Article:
It is a given that the holiday season is one of the most stressful times
of the year, especially having to cope with familial duties, the hustle and
bustle of shopping for presents and food, and the intense preparation of the
perfect meal. In the USA, we tend to think we have a monopoly on that kind
of stress, but as screenwriter Danièle Thompson proves in her directorial
debut, the sentiments are universal.
Taking its title from the traditional buttercream frosted Christmas cake
decorated like a log, La Bûche centers on what can only nicely be termed a
dysfunctional family. The parents, Stanislas (Claude Rich), a sickly violinist
of Jewish descent, and Yvette (Françoise Fabian), a retired actress, are
divorced. Their three daughters all have problems of their own.
Forty-something Louba (Sabine Azéma) sings traditional songs in a Russian
restaurant and finds herself pregnant by her married lover (Jean-Pierre
Darroussin) who keeps promising to leave his wife but doesn't. Middle child
Sonia (Emmanuelle Béart) appears to have it all, with a beautiful house,
two children and a wealthy husband, but despite her Martha Stewart-like
veneer, her life is falling apart. The baby of the bunch, computer expert
Milla (Charlotte Gainsbourg), resents the holidays preferring to wallow in
what Sonia terms a "hostile holiday depression." Added to the mix is
Stanislas' new tenant, Joseph (Christopher Thompson, the director's son
and the co-author of the screenplay), who also is undergoing his own
familial crisis: he has separated from his wife who has had a child by
Beginning with the funeral of Yvette's second husband a few days
before Christmas and concluding four days later on Christmas Eve, La Bûche
is a warmly comic look at the foibles of human nature. Thompson occasionally
opts to have some characters address the camera directly while delivering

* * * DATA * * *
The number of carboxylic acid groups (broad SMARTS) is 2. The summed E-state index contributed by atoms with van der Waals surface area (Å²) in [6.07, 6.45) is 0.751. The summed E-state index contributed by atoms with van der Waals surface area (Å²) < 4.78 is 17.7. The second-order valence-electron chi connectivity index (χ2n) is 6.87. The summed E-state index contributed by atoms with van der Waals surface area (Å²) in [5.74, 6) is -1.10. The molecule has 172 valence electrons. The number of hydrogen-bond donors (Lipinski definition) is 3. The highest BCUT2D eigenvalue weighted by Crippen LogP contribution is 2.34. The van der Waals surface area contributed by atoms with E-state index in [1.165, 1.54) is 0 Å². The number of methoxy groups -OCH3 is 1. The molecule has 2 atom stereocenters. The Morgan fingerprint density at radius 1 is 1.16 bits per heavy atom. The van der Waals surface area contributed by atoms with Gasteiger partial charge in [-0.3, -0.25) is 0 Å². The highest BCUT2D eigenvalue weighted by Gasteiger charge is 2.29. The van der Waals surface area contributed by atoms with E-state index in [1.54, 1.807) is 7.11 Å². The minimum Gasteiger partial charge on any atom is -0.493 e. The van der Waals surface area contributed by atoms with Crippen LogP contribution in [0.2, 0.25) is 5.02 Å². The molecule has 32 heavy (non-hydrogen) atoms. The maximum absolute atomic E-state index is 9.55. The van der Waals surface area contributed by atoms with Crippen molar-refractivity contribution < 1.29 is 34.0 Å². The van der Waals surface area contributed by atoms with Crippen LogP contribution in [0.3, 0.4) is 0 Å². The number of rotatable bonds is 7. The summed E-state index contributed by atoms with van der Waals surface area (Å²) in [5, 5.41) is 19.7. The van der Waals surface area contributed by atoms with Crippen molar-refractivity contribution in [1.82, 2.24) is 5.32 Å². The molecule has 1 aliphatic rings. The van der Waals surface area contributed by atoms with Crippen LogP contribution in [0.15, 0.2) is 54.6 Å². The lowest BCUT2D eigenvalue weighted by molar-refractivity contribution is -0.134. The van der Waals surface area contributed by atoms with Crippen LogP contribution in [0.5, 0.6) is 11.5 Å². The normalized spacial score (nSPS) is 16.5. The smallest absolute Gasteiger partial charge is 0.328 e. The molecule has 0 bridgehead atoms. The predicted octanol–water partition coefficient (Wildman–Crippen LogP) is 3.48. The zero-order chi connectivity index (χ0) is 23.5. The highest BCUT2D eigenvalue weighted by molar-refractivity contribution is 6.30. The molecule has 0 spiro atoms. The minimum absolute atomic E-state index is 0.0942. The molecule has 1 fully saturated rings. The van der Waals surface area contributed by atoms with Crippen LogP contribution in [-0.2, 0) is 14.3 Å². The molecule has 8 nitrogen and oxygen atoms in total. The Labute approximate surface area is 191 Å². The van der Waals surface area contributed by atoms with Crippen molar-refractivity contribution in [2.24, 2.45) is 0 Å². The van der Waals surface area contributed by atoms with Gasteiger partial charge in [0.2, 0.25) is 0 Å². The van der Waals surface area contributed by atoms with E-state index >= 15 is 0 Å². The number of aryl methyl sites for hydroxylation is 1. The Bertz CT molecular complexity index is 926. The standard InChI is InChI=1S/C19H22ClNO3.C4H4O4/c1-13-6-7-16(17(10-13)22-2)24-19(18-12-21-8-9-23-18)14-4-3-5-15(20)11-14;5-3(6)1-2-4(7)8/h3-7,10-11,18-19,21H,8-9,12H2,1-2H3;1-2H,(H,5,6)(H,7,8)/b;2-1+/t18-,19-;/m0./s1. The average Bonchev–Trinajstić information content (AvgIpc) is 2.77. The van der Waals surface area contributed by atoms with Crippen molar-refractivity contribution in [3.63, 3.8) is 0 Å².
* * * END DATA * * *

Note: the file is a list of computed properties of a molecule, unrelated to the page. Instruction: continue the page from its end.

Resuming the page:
monologues that give the film an added theatrical flair. While the device is
jarring, it doesn't hurt the flow of the story.
The true joy of the film is in the performances. As the curmudgeonly
Stanislas, Rich is terrific and he and Fabian share a beautifully rendered
reunion scene that encapsulates their character's shared histories. Azéma is
fine as the cabaret performer who figures out one of the family secrets while
Béart makes the seemingly shallow and spoiled Sonia palatable. Gainsbourg
(who resembles a young Margaret Hamilton) delivers an exceptionally fine
turn as the moody Milla while Christopher Thompson excels as the mysterious
Danièle Thompson's direction is fine, although she fails to establish a
unified visual approach to the material. The movie begins with a witty credit
sequence filled with holiday decorations and crowded streets but in later
scenes the editing and cinematography sometimes undermine the scene's
intentions, partly due to the ensemble nature of the film. In attempting
to give equal time to each of the major characters, Thompson sometimes
cuts away too soon or allows a sequence to go on too long. She does,
however, use the music on the soundtrack quite well, employing Michel
Legrand's original score interspersed with classic Christmas songs as well
as traditional Yiddish tunes. For a first-time directorial effort, La Bûche has
a great deal to offer particularly in its fine performances.
MPAA Rating: NONE
Running time: 106 mins.
|© 2008 by C. E. Murphy. All Rights Reserved.